I should remember that when I'm swotting up on clinical psychology, working far too much and giving up my Saturdays to get work experience in preparation for the application I intend to make to start clinical training next year. I could easily loose my true self and my vocation in pursuit of a career in clinical psychology. What I really need is to find a way to express my vocation with the way in which I work, not only in the future when I hope to be a high falutant shrink, but now as I struggle with the inevitable frustration of completing a PhD, applying for further training and getting a job to pay the bills when my funding runs out.

I discovered that the clinical psychologist I volunteer with (selling my soul, giving up Saturday morning lie-ins and generally exhausting myself) is a follower of Gandhi. I was browsing through the slides for a lecture he was giving on how his commitment to Gandhian philosophy impacts on how he works both as a psychologist and as a scientist. It was wonderfully challenging and a powerful integration of his faith/spirituality/personal beliefs and his career. I hope to get a chance to ask him some more about it and maybe I'll write some reflections on it later. It ties in quite nicely with some of Parker Palmer's ideas on vocation and my own thoughts as to my own need to listen to my inner vocation and let that emerge in my work and life.

Does anyone else have any thoughts about how they listen to their vocation, or how they struggle to live their vocation or whatever?

Thursday, May 26, 2005

Critical Psychology

For everyone working in or interested in mental health:

David Smail's website

David Smail is a well known author who has written some damning critiques of the mental health system and clinical psychology in general. Today I found out he has a website which is brimming with ideas, controversy and challenge.


Back to the grind for me tho...I wonder what my supervisors would make of this stuff...ho-hum :D.

Wednesday, May 25, 2005

Aphrodisiac cheesecake

I am forever making random recipes I find in newspapers, magazines, the web or given from friends. I am also forever losing the recipes! My partner has suggested that I post recipes on my blog - because he says other people might want to make them, and says that, if they're on my blog, they'll be easy to find.

Anyway, let me know if putting recipes on my blog is just too boring for words, or if its something you'd like to read.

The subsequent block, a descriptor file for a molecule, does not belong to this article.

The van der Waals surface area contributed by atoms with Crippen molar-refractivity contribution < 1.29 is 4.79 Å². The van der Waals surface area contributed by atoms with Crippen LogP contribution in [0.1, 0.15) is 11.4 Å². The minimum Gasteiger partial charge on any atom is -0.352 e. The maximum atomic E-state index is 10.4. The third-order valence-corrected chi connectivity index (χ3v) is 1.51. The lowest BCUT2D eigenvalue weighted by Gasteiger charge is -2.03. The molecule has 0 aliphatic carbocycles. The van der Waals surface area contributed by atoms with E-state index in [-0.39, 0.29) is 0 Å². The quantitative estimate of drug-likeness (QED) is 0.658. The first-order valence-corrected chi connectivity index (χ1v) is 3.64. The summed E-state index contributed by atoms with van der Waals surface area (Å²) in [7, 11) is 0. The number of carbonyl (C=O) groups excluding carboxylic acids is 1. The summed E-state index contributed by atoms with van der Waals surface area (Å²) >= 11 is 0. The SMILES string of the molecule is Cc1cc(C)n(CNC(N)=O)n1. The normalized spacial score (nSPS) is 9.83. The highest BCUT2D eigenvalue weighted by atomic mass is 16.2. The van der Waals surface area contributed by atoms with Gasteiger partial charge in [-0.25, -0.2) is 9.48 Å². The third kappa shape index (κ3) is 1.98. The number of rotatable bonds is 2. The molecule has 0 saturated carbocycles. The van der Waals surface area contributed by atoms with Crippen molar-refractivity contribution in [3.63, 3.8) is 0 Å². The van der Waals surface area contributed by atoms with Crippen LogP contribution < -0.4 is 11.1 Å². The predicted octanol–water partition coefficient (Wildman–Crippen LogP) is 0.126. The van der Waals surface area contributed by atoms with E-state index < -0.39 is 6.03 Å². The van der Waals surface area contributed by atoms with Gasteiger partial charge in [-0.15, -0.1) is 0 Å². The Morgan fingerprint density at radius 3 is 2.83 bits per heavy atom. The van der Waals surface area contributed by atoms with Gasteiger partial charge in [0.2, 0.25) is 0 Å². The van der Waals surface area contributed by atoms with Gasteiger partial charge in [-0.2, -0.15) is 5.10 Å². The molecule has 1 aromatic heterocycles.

I believe Rachie has already made this one ;) - Remember that strawberry cheesecake recipe I gave you?! Well, it just became the screaming orgasm, super-dooper aphrodisiac strawberry cheesecake.

Recipe (Serves about 8 people)

-About 2/3 packet of hobnobs or digestives
-Largeish lump of butter or margarine
-Fruit of some sort - strawberries, blueberries, kiwi or whatever
-Half a large bar of super dark 85% cocoa chocolate
-Large bar (200g thing) of white chocolate (preferably milky bar, yes I know its made by nestle, and that fair trade from the co-op would be a more ethical choice - so you have to decide whether you're more concerned for ethical cooking or for yumminess)
-About a tub and a half of the medium sized reduced fat philadelphia type soft cheese (Now herein is a warning. The full fat variety is probably too rich for this recipe, which is already pretty rich, the virtually fat free one is disgusting - take the middle way people, you know its the best)
-Liberal squeeze of lime juice (from about a third of a lime)

Stage 1 - Rid self of the day's frustrations

Place hob nobs/disgestives in pastic sandwich bag (just make sure there are no holes in it). Take rolling pin or similarly heavy object. Crush biscuits (or cookies if you're American) with great gusto. Be violent about it, even if you're a pacifist.
Melt butter/marg in a pan, and add the crushed biscuit and mix up well.
Press the biscuit mix into a flan case and put it in the fridge.

Stage 2 - Get Fruity

Chop just over half of the strawberries and blueberries (or whatever other fruit you are using - kiwis work really well, but blueberries are in season atm).
Place them over the biscuit base.

Stage 3 - Drizzling the dark chocolate

Melt the dark chocolate in a glass bowl over boiling water.
Then drizzle it over the fruit (if you want to drizzle it on other places, make a little extra - oo-er). Leave it to harden in the fridge (the cheesecake, the cheesecake....)

Stage 4 - Making the cheesey bit

Melt the white choclate in a glass bowl (not the one you did the dark chocolate in, unless you wash it up first). Add the cream cheese and beat vigorously. Then add the lime juice and keep beating.
Pour that over the base.

Stage 5 - The final touches

Chop the rest of the fruit and decorate the top of the cheescake.

Stage 6 - The very exciting bit...strawberries and dark chocolate - Ahhhhhhhhhh

new blog

I decided to start a new blog! This is for several reasons - primarily, I've been thinking about quite how much information is available about me on the internet. A quick search around google and anyone who knew my name could connect me with my blog.

This isn't such a big deal, but as I'm starting to prepare for my application to clinical psychology training courses, I've started wondering what I would do if a client found me on the net. If someone flicked around google for long enough, they would discover who I am and what I think about politics, religion and whole manner of juicy gossip. So I've decided, the only sensible thing to do, if I am to maintain my blog and not worry about some internet geek client finding me on the web - is to go anonymous.So, for those of you who know who I am, please be careful not to give too much away!

Another reason is that I rather fancied having a new look, so thought I'd combine anonymising my blog with a bit of a make-over.

So here is my new blog. Hope y'all like it.